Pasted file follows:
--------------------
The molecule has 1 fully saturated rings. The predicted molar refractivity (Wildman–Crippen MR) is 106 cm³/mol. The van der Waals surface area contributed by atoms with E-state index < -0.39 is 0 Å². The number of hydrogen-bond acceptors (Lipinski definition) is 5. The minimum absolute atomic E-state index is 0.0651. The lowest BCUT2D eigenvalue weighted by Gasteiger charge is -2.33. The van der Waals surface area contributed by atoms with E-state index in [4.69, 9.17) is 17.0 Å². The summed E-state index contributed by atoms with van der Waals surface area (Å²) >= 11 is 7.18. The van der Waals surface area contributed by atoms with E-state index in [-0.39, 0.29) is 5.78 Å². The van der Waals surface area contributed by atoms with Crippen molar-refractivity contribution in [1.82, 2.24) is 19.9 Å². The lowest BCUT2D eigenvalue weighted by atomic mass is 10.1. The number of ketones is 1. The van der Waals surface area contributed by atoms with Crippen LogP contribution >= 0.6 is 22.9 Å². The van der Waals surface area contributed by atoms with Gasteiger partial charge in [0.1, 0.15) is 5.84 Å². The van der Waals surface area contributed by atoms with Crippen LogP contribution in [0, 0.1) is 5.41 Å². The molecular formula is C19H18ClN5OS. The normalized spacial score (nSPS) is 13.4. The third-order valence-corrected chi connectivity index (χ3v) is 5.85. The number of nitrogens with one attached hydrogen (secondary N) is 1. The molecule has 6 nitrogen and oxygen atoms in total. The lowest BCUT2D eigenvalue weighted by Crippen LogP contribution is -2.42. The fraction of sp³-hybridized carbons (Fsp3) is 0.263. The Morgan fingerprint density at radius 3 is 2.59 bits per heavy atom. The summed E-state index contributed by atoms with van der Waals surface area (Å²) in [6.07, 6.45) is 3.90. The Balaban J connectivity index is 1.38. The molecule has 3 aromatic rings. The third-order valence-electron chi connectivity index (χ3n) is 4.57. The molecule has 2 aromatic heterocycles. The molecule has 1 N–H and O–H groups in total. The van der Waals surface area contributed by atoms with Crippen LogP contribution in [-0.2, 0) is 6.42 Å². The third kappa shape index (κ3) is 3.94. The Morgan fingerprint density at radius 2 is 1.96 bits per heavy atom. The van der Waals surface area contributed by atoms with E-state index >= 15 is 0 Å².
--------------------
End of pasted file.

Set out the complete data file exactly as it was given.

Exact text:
The molecule has 1 fully saturated rings. The predicted molar refractivity (Wildman–Crippen MR) is 106 cm³/mol. The van der Waals surface area contributed by atoms with E-state index < -0.39 is 0 Å². The number of hydrogen-bond acceptors (Lipinski definition) is 5. The minimum absolute atomic E-state index is 0.0651. The lowest BCUT2D eigenvalue weighted by Gasteiger charge is -2.33. The van der Waals surface area contributed by atoms with E-state index in [4.69, 9.17) is 17.0 Å². The summed E-state index contributed by atoms with van der Waals surface area (Å²) >= 11 is 7.18. The van der Waals surface area contributed by atoms with E-state index in [-0.39, 0.29) is 5.78 Å². The van der Waals surface area contributed by atoms with Crippen molar-refractivity contribution in [1.82, 2.24) is 19.9 Å². The lowest BCUT2D eigenvalue weighted by atomic mass is 10.1. The number of ketones is 1. The van der Waals surface area contributed by atoms with Crippen LogP contribution >= 0.6 is 22.9 Å². The van der Waals surface area contributed by atoms with Gasteiger partial charge in [0.1, 0.15) is 5.84 Å². The van der Waals surface area contributed by atoms with Crippen LogP contribution in [0, 0.1) is 5.41 Å². The molecular formula is C19H18ClN5OS. The normalized spacial score (nSPS) is 13.4. The third-order valence-corrected chi connectivity index (χ3v) is 5.85. The number of nitrogens with one attached hydrogen (secondary N) is 1. The molecule has 6 nitrogen and oxygen atoms in total. The lowest BCUT2D eigenvalue weighted by Crippen LogP contribution is -2.42. The fraction of sp³-hybridized carbons (Fsp3) is 0.263. The Morgan fingerprint density at radius 3 is 2.59 bits per heavy atom. The summed E-state index contributed by atoms with van der Waals surface area (Å²) in [6.07, 6.45) is 3.90. The Balaban J connectivity index is 1.38. The molecule has 3 aromatic rings. The third-order valence-electron chi connectivity index (χ3n) is 4.57. The molecule has 2 aromatic heterocycles. The molecule has 1 N–H and O–H groups in total. The van der Waals surface area contributed by atoms with Crippen LogP contribution in [-0.2, 0) is 6.42 Å². The third kappa shape index (κ3) is 3.94. The Morgan fingerprint density at radius 2 is 1.96 bits per heavy atom. The van der Waals surface area contributed by atoms with E-state index >= 15 is 0 Å².